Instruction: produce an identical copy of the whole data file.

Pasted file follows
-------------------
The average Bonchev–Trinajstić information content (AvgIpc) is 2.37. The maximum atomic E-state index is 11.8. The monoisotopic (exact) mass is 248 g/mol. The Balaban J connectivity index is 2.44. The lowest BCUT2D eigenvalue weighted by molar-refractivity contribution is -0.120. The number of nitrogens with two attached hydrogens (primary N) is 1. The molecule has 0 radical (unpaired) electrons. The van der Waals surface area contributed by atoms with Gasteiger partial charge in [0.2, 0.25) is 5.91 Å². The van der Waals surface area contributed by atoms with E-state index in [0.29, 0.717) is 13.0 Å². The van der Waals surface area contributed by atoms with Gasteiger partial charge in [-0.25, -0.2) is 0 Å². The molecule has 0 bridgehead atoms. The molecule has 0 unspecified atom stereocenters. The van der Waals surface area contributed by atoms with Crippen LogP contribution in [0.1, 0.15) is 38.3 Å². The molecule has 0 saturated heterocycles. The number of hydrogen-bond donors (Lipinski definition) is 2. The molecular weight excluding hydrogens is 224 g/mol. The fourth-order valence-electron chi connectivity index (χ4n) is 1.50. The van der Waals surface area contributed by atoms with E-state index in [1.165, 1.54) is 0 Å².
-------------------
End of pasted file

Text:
The average Bonchev–Trinajstić information content (AvgIpc) is 2.37. The maximum atomic E-state index is 11.8. The monoisotopic (exact) mass is 248 g/mol. The Balaban J connectivity index is 2.44. The lowest BCUT2D eigenvalue weighted by molar-refractivity contribution is -0.120. The number of nitrogens with two attached hydrogens (primary N) is 1. The molecule has 0 radical (unpaired) electrons. The van der Waals surface area contributed by atoms with Gasteiger partial charge in [0.2, 0.25) is 5.91 Å². The van der Waals surface area contributed by atoms with E-state index in [0.29, 0.717) is 13.0 Å². The van der Waals surface area contributed by atoms with Gasteiger partial charge in [-0.25, -0.2) is 0 Å². The molecule has 0 bridgehead atoms. The molecule has 0 unspecified atom stereocenters. The van der Waals surface area contributed by atoms with Crippen LogP contribution in [0.1, 0.15) is 38.3 Å². The molecule has 0 saturated heterocycles. The number of hydrogen-bond donors (Lipinski definition) is 2. The molecular weight excluding hydrogens is 224 g/mol. The fourth-order valence-electron chi connectivity index (χ4n) is 1.50. The van der Waals surface area contributed by atoms with E-state index in [1.165, 1.54) is 0 Å².